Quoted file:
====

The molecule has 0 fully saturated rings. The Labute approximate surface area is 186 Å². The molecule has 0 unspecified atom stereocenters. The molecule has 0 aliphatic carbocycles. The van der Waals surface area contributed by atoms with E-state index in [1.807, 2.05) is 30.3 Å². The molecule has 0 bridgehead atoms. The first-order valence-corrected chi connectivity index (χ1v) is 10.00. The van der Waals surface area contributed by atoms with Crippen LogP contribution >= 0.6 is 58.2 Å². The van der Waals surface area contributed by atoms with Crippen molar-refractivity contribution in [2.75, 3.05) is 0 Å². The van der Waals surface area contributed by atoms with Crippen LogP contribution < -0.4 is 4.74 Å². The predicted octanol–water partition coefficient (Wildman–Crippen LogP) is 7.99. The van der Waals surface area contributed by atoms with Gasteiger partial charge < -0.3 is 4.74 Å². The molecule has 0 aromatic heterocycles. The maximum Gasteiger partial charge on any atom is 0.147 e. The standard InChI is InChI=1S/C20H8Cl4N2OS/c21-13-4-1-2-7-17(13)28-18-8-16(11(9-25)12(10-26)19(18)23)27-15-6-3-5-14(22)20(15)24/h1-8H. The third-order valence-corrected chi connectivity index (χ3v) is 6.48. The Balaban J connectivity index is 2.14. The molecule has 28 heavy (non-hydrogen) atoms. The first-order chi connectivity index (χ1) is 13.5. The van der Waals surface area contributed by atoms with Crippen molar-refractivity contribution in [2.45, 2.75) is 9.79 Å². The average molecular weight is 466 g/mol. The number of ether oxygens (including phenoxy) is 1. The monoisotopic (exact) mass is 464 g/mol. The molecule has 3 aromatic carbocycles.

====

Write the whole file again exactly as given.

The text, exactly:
The molecule has 0 fully saturated rings. The Labute approximate surface area is 186 Å². The molecule has 0 unspecified atom stereocenters. The molecule has 0 aliphatic carbocycles. The van der Waals surface area contributed by atoms with E-state index in [1.807, 2.05) is 30.3 Å². The molecule has 0 bridgehead atoms. The first-order valence-corrected chi connectivity index (χ1v) is 10.00. The van der Waals surface area contributed by atoms with Crippen LogP contribution >= 0.6 is 58.2 Å². The van der Waals surface area contributed by atoms with Crippen molar-refractivity contribution in [2.75, 3.05) is 0 Å². The van der Waals surface area contributed by atoms with Crippen LogP contribution < -0.4 is 4.74 Å². The predicted octanol–water partition coefficient (Wildman–Crippen LogP) is 7.99. The van der Waals surface area contributed by atoms with Gasteiger partial charge < -0.3 is 4.74 Å². The molecule has 0 aromatic heterocycles. The maximum Gasteiger partial charge on any atom is 0.147 e. The standard InChI is InChI=1S/C20H8Cl4N2OS/c21-13-4-1-2-7-17(13)28-18-8-16(11(9-25)12(10-26)19(18)23)27-15-6-3-5-14(22)20(15)24/h1-8H. The third-order valence-corrected chi connectivity index (χ3v) is 6.48. The Balaban J connectivity index is 2.14. The molecule has 28 heavy (non-hydrogen) atoms. The first-order chi connectivity index (χ1) is 13.5. The van der Waals surface area contributed by atoms with Crippen molar-refractivity contribution in [2.45, 2.75) is 9.79 Å². The average molecular weight is 466 g/mol. The number of ether oxygens (including phenoxy) is 1. The monoisotopic (exact) mass is 464 g/mol. The molecule has 3 aromatic carbocycles.